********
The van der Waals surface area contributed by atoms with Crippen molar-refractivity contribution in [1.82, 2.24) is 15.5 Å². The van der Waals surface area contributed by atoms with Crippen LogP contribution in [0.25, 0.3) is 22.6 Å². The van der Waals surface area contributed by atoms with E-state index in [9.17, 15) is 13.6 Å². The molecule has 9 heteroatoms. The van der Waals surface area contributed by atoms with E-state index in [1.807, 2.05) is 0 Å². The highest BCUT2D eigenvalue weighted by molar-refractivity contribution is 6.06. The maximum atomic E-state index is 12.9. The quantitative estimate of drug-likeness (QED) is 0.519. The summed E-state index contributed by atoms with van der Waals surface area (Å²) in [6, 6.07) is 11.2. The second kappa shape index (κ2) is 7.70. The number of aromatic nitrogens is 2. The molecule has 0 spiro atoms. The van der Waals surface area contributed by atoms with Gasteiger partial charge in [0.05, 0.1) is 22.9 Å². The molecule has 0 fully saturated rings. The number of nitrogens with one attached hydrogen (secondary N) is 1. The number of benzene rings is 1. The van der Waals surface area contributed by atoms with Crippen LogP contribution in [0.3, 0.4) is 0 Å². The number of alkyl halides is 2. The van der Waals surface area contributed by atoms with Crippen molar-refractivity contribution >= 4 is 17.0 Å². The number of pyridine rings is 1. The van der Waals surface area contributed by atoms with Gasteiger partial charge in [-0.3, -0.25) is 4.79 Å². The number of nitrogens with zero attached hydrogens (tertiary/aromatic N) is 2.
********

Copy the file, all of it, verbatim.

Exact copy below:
The van der Waals surface area contributed by atoms with Crippen molar-refractivity contribution in [1.82, 2.24) is 15.5 Å². The van der Waals surface area contributed by atoms with Crippen LogP contribution in [0.25, 0.3) is 22.6 Å². The van der Waals surface area contributed by atoms with E-state index in [9.17, 15) is 13.6 Å². The molecule has 9 heteroatoms. The van der Waals surface area contributed by atoms with E-state index in [1.807, 2.05) is 0 Å². The highest BCUT2D eigenvalue weighted by molar-refractivity contribution is 6.06. The maximum atomic E-state index is 12.9. The quantitative estimate of drug-likeness (QED) is 0.519. The summed E-state index contributed by atoms with van der Waals surface area (Å²) in [6, 6.07) is 11.2. The second kappa shape index (κ2) is 7.70. The number of aromatic nitrogens is 2. The molecule has 0 spiro atoms. The van der Waals surface area contributed by atoms with Gasteiger partial charge in [0.05, 0.1) is 22.9 Å². The molecule has 0 fully saturated rings. The number of nitrogens with one attached hydrogen (secondary N) is 1. The number of benzene rings is 1. The van der Waals surface area contributed by atoms with Crippen LogP contribution in [0.3, 0.4) is 0 Å². The number of alkyl halides is 2. The van der Waals surface area contributed by atoms with Crippen molar-refractivity contribution >= 4 is 17.0 Å². The number of pyridine rings is 1. The van der Waals surface area contributed by atoms with Gasteiger partial charge in [-0.3, -0.25) is 4.79 Å². The number of nitrogens with zero attached hydrogens (tertiary/aromatic N) is 2.